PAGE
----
LONDON -- In his struggle with Great Britain, Gerry Adams has been jailed without charge, excluded from the mainland, even forbidden to be heard on the airwaves.
But yesterday, the president of Sinn Fein, the Irish Republican Army's political wing, came to No. 10 Downing St. at the invitation of Prime Minister Tony Blair.
The 55-minute exchange was symbolic, substantive and fraught with potential difficulties for both men trying to overcome decades of painful history and bloodshed.
The last time an IRA political ally and a British prime minister met at No. 10 Downing St. was in 1921, when Michael Collins and David Lloyd George sealed the agreement that led to the partition of Ireland.
Collins, the military leader turned politician, was murdered by Irishmen within a year of signing the deal. And Lloyd George, who thought he had solved the Irish problem by keeping British control of six northern counties, was proved wrong.
Adams and Blair are months from reaching any settlement during all-party political talks now taking place in Northern Ireland, where more than 3,200 have been killed in recent decades of violence between the majority Protestants and minority Roman Catholics.
Still, as he emerged from the meeting with a delegation of Sinn Fein leaders, Adams said: "This was a good moment in history.
"We had a good meeting because I think we engaged," Adams added. "We faced up to the difficulties."
Blair, who did not appear with Adams publicly, said, "I know it's difficult for people when they see Sinn Fein coming into No. 10 Downing Street."
During a series of television interviews, Blair said he felt a sense of history about the meeting, but added, "You sense most of all the responsibility not to end up being chained to the history. You should recognize the history but not live with it."
And he made it clear to Sinn Fein leaders "that if they were to go back to violence, that's it. They would be out of the talks."
Asked if he believed the Sinn Fein leadership was sincere about the peace process, Blair said:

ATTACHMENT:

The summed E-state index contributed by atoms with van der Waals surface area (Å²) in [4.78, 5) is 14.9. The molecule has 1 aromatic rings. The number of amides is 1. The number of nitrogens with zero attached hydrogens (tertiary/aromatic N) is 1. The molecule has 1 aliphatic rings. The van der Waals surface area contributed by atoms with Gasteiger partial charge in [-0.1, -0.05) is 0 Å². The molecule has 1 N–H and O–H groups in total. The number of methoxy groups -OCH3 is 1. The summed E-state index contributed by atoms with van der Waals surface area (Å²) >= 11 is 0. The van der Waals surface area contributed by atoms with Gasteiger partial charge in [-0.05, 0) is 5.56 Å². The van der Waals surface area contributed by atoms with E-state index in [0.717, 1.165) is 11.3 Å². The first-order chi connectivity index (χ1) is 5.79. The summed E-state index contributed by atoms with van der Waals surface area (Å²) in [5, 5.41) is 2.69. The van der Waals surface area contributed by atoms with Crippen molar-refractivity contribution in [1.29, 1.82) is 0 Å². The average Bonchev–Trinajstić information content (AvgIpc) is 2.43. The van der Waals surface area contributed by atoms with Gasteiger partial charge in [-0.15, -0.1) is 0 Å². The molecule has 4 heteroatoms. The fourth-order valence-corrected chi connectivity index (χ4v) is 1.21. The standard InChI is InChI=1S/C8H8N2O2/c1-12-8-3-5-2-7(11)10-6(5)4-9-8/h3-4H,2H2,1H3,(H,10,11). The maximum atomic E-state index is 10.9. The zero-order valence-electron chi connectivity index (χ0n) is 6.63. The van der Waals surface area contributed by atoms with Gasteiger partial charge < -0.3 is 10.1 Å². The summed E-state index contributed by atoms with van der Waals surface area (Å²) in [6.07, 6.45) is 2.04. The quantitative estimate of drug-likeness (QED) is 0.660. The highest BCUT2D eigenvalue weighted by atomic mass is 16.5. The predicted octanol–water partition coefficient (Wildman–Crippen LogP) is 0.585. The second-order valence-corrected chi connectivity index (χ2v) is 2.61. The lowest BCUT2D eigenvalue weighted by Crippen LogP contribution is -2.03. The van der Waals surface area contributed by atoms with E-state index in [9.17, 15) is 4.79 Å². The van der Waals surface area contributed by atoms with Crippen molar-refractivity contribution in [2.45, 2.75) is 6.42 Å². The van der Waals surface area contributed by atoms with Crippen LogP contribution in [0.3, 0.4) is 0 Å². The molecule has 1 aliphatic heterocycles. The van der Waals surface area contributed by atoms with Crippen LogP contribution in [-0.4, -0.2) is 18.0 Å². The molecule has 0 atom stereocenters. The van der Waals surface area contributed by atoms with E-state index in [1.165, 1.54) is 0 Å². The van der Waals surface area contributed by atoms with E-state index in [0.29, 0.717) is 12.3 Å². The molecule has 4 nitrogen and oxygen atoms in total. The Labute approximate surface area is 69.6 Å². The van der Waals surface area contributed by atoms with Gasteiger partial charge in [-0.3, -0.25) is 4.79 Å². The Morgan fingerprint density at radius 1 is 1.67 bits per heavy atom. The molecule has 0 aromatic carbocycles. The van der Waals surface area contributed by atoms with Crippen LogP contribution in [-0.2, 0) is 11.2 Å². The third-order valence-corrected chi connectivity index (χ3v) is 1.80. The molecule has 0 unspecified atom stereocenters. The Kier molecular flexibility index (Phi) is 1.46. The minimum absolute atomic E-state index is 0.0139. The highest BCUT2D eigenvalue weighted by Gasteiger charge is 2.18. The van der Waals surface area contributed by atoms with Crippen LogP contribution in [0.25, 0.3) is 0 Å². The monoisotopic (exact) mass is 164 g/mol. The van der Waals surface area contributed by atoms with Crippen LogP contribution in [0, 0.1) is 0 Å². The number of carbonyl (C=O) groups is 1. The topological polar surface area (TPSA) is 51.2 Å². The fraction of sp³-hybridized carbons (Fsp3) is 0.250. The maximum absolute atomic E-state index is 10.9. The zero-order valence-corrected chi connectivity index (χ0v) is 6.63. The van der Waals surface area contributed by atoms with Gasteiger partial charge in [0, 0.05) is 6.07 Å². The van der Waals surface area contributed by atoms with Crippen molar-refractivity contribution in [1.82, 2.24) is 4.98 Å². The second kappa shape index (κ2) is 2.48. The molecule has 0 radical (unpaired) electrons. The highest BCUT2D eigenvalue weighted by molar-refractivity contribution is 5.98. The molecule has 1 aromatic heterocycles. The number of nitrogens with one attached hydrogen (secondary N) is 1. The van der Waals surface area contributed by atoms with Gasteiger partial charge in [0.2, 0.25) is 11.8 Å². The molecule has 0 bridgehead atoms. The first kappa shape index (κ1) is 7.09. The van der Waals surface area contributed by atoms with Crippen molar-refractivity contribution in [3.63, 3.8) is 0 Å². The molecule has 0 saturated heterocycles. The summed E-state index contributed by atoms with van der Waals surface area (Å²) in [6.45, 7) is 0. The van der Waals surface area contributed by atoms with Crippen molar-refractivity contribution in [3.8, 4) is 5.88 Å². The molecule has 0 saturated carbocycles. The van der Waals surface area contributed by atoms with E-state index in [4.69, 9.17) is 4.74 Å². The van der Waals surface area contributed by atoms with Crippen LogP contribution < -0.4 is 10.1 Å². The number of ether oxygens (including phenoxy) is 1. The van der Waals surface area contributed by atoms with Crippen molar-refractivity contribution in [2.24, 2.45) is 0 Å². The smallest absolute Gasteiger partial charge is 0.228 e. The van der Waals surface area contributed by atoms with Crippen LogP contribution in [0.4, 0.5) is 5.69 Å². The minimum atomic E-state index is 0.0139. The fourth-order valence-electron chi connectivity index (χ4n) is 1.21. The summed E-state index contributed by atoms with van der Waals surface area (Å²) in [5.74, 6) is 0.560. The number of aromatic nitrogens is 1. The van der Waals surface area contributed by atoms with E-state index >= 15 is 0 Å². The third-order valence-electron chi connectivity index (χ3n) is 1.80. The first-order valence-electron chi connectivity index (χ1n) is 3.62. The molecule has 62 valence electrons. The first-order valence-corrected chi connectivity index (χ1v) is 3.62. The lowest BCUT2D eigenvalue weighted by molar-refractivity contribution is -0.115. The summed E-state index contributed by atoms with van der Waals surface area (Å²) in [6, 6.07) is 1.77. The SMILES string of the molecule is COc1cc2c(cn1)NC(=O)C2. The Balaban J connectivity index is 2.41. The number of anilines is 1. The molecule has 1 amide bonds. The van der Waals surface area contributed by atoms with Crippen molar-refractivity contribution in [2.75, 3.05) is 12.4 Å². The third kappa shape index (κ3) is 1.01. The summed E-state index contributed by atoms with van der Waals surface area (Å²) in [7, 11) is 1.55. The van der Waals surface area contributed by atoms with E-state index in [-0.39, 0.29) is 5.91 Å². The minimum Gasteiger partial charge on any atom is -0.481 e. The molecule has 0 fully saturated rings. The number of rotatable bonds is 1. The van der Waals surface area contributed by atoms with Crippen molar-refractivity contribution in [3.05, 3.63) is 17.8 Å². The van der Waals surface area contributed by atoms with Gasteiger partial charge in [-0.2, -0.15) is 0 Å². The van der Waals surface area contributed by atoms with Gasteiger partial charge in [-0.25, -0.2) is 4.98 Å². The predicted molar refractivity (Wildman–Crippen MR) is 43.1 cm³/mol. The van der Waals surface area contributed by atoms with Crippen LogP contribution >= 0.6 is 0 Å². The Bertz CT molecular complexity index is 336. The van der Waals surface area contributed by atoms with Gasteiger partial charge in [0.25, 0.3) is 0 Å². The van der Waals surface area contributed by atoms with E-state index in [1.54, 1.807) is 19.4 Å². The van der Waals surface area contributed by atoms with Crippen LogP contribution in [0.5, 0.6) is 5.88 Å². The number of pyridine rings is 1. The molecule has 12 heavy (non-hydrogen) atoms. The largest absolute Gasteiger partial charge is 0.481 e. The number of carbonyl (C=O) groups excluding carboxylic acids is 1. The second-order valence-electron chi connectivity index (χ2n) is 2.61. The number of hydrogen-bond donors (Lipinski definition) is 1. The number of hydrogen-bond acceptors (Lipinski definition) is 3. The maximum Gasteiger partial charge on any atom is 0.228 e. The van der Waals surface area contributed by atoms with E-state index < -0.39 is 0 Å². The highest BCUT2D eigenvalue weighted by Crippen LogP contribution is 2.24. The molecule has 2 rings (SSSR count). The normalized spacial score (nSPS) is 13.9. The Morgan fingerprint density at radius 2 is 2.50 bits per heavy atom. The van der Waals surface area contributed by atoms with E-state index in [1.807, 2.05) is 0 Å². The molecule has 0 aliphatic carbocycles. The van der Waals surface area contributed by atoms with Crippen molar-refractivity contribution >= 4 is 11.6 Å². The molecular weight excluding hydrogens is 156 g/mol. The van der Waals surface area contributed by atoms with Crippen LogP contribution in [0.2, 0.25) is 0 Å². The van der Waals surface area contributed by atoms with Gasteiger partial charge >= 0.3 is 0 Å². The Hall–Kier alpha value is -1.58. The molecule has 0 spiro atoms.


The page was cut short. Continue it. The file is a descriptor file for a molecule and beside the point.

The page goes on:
"I'm sure they must want peace in Northern Ireland because I can't believe that any sane person, looking at how the situation has arisen over the years, can want anything other than to bring up their children in some semblance of normality and stability and security.
"I can't look inside people's minds, but it was important to have the face-to-face meeting," Blair added.
Adams and Blair met previously in Belfast, Northern Ireland. The British government sought to downplay yesterday's meeting as one in a series the prime minister has held with Northern Ireland's political leaders.
But this meeting was anything but routine.
Among those joining Adams for the journey past cheering and jeering demonstrators and into Downing Street were Sinn Fein's chief negotiator Martin McGuinness and Martin Ferris, once jailed for IRA gunrunning.
As they headed for the shiny black front door of the British prime minister's residence, Adams paused to receive a Christmas card from Rita Restorick, whose son Stephen, a British soldier, was killed Feb. 12 by an IRA sniper.
In the card that featured a white dove, Restorick wrote: "Christmas this year will be a very sad time for us, as it is for the families of all those killed in the violence which has blighted Northern Ireland since 1969."
Later, she said, "I hope that Mr. Adams will help to put an end to these horrible killings because I want no other mother to go through the pain I suffered."
Adams and his delegation met with Blair and Northern Ireland Secretary Marjorie "Mo" Mowlam in the Cabinet Room, which overlooks a garden where IRA mortar shells fell in 1991.
The Sinn Fein delegation was offered tea.
Blair did most of the talking for the government, while Adams and McGuinness spoke for Sinn Fein.
"We were able to receive at first hand the views of the British government, and we had the opportunity to put on the record our views," Adams said. "It wasn't one where we put up our stock positions and Mr. Blair put up his stock positions."
McGuinness said among the issues discussed were demilitarization, the release of IRA prisoners, and the case of Roisin McAliskey, held in a London prison after being arrested on suspicion of involvement in an IRA mortar attack on British barracks in Germany in June 1996.
Sinn Fein also pressed for an inquiry into Bloody Sunday, when British troops fired on civil rights demonstrators in 1972 in Londonderry, Northern Ireland.
"The fact that we were able to address all these matters and do it in a very orderly and respectful manner I think bodes very well," McGuinness said.
Sinn Fein's moment at Downing Street ended under a gloomy sky, as the leaders posed for pictures beside a Christmas tree at Blair's house. Adams said, "Happy Christmas to you all," and as he walked away, he punched the air with a fist.
Pub Date: 12/12/97